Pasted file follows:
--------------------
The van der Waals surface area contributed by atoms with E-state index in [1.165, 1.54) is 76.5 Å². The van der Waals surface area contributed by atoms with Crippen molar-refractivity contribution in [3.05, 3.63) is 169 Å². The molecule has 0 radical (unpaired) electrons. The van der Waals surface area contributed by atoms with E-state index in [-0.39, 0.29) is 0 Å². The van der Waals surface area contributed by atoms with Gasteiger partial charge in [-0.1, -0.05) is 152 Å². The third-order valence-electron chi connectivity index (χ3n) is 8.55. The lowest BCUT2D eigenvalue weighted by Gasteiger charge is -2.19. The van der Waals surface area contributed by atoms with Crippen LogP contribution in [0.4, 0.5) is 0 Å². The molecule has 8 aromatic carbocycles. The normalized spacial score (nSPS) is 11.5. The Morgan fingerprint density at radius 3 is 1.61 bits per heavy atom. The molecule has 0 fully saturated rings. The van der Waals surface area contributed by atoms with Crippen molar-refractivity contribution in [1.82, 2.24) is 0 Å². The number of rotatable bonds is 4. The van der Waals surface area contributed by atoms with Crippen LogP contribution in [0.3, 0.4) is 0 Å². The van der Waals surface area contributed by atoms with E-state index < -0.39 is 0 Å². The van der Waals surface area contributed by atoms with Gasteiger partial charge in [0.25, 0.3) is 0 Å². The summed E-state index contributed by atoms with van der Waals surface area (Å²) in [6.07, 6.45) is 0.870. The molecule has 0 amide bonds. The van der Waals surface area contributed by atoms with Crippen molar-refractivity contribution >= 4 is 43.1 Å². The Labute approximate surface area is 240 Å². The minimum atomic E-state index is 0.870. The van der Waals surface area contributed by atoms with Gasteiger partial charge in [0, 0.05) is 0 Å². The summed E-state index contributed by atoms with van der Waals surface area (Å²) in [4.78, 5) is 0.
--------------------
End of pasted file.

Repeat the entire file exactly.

The van der Waals surface area contributed by atoms with E-state index in [1.165, 1.54) is 76.5 Å². The van der Waals surface area contributed by atoms with Crippen molar-refractivity contribution in [3.05, 3.63) is 169 Å². The molecule has 0 radical (unpaired) electrons. The van der Waals surface area contributed by atoms with E-state index in [-0.39, 0.29) is 0 Å². The van der Waals surface area contributed by atoms with Gasteiger partial charge in [-0.1, -0.05) is 152 Å². The third-order valence-electron chi connectivity index (χ3n) is 8.55. The lowest BCUT2D eigenvalue weighted by Gasteiger charge is -2.19. The van der Waals surface area contributed by atoms with Crippen LogP contribution in [0.4, 0.5) is 0 Å². The molecule has 8 aromatic carbocycles. The normalized spacial score (nSPS) is 11.5. The Morgan fingerprint density at radius 3 is 1.61 bits per heavy atom. The molecule has 0 fully saturated rings. The van der Waals surface area contributed by atoms with Crippen molar-refractivity contribution in [1.82, 2.24) is 0 Å². The number of rotatable bonds is 4. The van der Waals surface area contributed by atoms with Crippen LogP contribution in [0.3, 0.4) is 0 Å². The van der Waals surface area contributed by atoms with E-state index < -0.39 is 0 Å². The van der Waals surface area contributed by atoms with Gasteiger partial charge in [0.25, 0.3) is 0 Å². The summed E-state index contributed by atoms with van der Waals surface area (Å²) in [6.07, 6.45) is 0.870. The molecule has 0 amide bonds. The van der Waals surface area contributed by atoms with Crippen molar-refractivity contribution >= 4 is 43.1 Å². The Labute approximate surface area is 240 Å². The minimum atomic E-state index is 0.870. The van der Waals surface area contributed by atoms with Gasteiger partial charge in [0, 0.05) is 0 Å². The summed E-state index contributed by atoms with van der Waals surface area (Å²) in [4.78, 5) is 0.